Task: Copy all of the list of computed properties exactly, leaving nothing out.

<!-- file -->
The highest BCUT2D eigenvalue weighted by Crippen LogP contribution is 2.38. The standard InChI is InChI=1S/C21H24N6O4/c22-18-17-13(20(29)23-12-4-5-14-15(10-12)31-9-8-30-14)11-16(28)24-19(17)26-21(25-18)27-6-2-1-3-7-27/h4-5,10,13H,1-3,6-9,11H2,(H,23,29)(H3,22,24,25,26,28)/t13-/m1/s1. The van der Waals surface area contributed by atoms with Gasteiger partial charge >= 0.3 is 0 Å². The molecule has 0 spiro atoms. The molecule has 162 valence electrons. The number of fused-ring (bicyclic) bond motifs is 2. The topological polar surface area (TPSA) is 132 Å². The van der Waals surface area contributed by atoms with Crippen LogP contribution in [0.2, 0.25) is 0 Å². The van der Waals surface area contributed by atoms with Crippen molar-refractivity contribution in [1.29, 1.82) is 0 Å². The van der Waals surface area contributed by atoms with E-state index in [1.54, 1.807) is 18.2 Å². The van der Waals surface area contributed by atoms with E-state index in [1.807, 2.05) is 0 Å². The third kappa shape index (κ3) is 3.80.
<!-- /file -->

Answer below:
The highest BCUT2D eigenvalue weighted by Crippen LogP contribution is 2.38. The standard InChI is InChI=1S/C21H24N6O4/c22-18-17-13(20(29)23-12-4-5-14-15(10-12)31-9-8-30-14)11-16(28)24-19(17)26-21(25-18)27-6-2-1-3-7-27/h4-5,10,13H,1-3,6-9,11H2,(H,23,29)(H3,22,24,25,26,28)/t13-/m1/s1. The van der Waals surface area contributed by atoms with Gasteiger partial charge >= 0.3 is 0 Å². The molecule has 0 spiro atoms. The molecule has 162 valence electrons. The number of fused-ring (bicyclic) bond motifs is 2. The topological polar surface area (TPSA) is 132 Å². The van der Waals surface area contributed by atoms with Crippen LogP contribution in [0.2, 0.25) is 0 Å². The van der Waals surface area contributed by atoms with Crippen molar-refractivity contribution in [1.29, 1.82) is 0 Å². The van der Waals surface area contributed by atoms with E-state index in [1.54, 1.807) is 18.2 Å². The van der Waals surface area contributed by atoms with E-state index in [1.807, 2.05) is 0 Å². The third kappa shape index (κ3) is 3.80.